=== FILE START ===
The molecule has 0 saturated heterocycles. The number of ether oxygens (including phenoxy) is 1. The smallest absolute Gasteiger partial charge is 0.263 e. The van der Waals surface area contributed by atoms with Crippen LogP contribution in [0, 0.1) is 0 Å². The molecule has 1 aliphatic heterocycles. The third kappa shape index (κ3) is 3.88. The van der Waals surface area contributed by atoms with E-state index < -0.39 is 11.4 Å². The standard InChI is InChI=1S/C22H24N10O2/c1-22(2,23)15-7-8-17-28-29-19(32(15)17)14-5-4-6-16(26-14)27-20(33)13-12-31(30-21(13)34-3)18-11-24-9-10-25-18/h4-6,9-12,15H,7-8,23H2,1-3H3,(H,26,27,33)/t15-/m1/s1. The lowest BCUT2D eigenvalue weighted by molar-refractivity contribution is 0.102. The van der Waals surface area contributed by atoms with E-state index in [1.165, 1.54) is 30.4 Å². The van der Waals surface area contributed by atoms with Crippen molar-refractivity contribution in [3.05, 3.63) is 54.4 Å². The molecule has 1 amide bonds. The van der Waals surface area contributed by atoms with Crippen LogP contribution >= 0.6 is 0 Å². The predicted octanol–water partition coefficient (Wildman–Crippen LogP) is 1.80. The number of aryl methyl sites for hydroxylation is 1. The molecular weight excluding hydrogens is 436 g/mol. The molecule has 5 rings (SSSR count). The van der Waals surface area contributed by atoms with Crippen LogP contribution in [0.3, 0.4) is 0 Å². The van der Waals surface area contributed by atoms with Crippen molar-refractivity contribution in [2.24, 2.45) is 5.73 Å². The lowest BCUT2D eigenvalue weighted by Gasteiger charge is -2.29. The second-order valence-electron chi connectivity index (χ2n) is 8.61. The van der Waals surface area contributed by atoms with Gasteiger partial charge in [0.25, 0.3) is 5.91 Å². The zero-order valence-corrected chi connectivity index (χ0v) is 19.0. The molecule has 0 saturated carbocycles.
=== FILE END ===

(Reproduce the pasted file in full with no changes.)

The molecule has 0 saturated heterocycles. The number of ether oxygens (including phenoxy) is 1. The smallest absolute Gasteiger partial charge is 0.263 e. The van der Waals surface area contributed by atoms with Crippen LogP contribution in [0, 0.1) is 0 Å². The molecule has 1 aliphatic heterocycles. The third kappa shape index (κ3) is 3.88. The van der Waals surface area contributed by atoms with E-state index < -0.39 is 11.4 Å². The standard InChI is InChI=1S/C22H24N10O2/c1-22(2,23)15-7-8-17-28-29-19(32(15)17)14-5-4-6-16(26-14)27-20(33)13-12-31(30-21(13)34-3)18-11-24-9-10-25-18/h4-6,9-12,15H,7-8,23H2,1-3H3,(H,26,27,33)/t15-/m1/s1. The lowest BCUT2D eigenvalue weighted by molar-refractivity contribution is 0.102. The van der Waals surface area contributed by atoms with E-state index in [1.165, 1.54) is 30.4 Å². The van der Waals surface area contributed by atoms with Crippen molar-refractivity contribution in [3.05, 3.63) is 54.4 Å². The molecule has 1 amide bonds. The van der Waals surface area contributed by atoms with Crippen LogP contribution >= 0.6 is 0 Å². The predicted octanol–water partition coefficient (Wildman–Crippen LogP) is 1.80. The number of aryl methyl sites for hydroxylation is 1. The molecular weight excluding hydrogens is 436 g/mol. The molecule has 5 rings (SSSR count). The van der Waals surface area contributed by atoms with Crippen LogP contribution in [0.3, 0.4) is 0 Å². The van der Waals surface area contributed by atoms with Crippen molar-refractivity contribution in [2.24, 2.45) is 5.73 Å². The lowest BCUT2D eigenvalue weighted by Gasteiger charge is -2.29. The second-order valence-electron chi connectivity index (χ2n) is 8.61. The van der Waals surface area contributed by atoms with Gasteiger partial charge in [0.25, 0.3) is 5.91 Å². The zero-order valence-corrected chi connectivity index (χ0v) is 19.0. The molecule has 0 saturated carbocycles.